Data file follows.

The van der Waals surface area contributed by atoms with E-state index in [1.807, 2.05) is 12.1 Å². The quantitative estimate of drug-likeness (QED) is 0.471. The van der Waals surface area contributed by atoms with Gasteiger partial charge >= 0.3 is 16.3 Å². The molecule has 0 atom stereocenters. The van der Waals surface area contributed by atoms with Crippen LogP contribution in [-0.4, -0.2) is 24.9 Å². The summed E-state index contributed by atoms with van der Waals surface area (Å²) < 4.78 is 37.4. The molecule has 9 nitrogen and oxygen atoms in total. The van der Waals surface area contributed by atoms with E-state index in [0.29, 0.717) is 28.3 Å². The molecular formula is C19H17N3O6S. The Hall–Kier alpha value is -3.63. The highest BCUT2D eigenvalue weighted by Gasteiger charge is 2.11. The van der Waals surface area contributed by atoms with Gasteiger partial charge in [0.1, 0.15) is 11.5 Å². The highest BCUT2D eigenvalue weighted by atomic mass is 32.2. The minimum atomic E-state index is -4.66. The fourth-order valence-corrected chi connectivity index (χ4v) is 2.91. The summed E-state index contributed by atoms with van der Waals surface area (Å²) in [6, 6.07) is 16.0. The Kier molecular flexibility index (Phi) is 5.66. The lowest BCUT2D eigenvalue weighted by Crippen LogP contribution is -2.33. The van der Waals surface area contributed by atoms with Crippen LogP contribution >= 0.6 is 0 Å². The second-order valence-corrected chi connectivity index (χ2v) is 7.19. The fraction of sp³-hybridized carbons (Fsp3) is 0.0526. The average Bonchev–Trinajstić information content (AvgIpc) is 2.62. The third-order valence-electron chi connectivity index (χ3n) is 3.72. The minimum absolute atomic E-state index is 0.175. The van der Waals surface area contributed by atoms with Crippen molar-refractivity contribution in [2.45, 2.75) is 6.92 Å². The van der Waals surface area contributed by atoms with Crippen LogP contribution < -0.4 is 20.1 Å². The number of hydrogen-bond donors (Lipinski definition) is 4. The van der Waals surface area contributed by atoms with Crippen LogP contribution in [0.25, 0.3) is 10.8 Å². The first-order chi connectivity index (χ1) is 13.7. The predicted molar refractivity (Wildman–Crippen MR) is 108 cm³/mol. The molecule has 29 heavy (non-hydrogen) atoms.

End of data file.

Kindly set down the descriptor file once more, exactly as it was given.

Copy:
The van der Waals surface area contributed by atoms with E-state index in [1.807, 2.05) is 12.1 Å². The quantitative estimate of drug-likeness (QED) is 0.471. The van der Waals surface area contributed by atoms with Gasteiger partial charge >= 0.3 is 16.3 Å². The molecule has 0 atom stereocenters. The van der Waals surface area contributed by atoms with Crippen LogP contribution in [-0.4, -0.2) is 24.9 Å². The summed E-state index contributed by atoms with van der Waals surface area (Å²) < 4.78 is 37.4. The molecule has 9 nitrogen and oxygen atoms in total. The van der Waals surface area contributed by atoms with E-state index in [0.29, 0.717) is 28.3 Å². The molecular formula is C19H17N3O6S. The Hall–Kier alpha value is -3.63. The highest BCUT2D eigenvalue weighted by Gasteiger charge is 2.11. The van der Waals surface area contributed by atoms with Gasteiger partial charge in [0.1, 0.15) is 11.5 Å². The highest BCUT2D eigenvalue weighted by atomic mass is 32.2. The minimum atomic E-state index is -4.66. The fourth-order valence-corrected chi connectivity index (χ4v) is 2.91. The summed E-state index contributed by atoms with van der Waals surface area (Å²) in [6, 6.07) is 16.0. The Kier molecular flexibility index (Phi) is 5.66. The lowest BCUT2D eigenvalue weighted by Crippen LogP contribution is -2.33. The van der Waals surface area contributed by atoms with Crippen LogP contribution >= 0.6 is 0 Å². The second-order valence-corrected chi connectivity index (χ2v) is 7.19. The fraction of sp³-hybridized carbons (Fsp3) is 0.0526. The average Bonchev–Trinajstić information content (AvgIpc) is 2.62. The third-order valence-electron chi connectivity index (χ3n) is 3.72. The minimum absolute atomic E-state index is 0.175. The van der Waals surface area contributed by atoms with Crippen molar-refractivity contribution in [2.45, 2.75) is 6.92 Å². The van der Waals surface area contributed by atoms with Crippen LogP contribution < -0.4 is 20.1 Å². The number of hydrogen-bond donors (Lipinski definition) is 4. The van der Waals surface area contributed by atoms with Crippen LogP contribution in [0.25, 0.3) is 10.8 Å². The first-order chi connectivity index (χ1) is 13.7. The predicted molar refractivity (Wildman–Crippen MR) is 108 cm³/mol. The molecule has 29 heavy (non-hydrogen) atoms.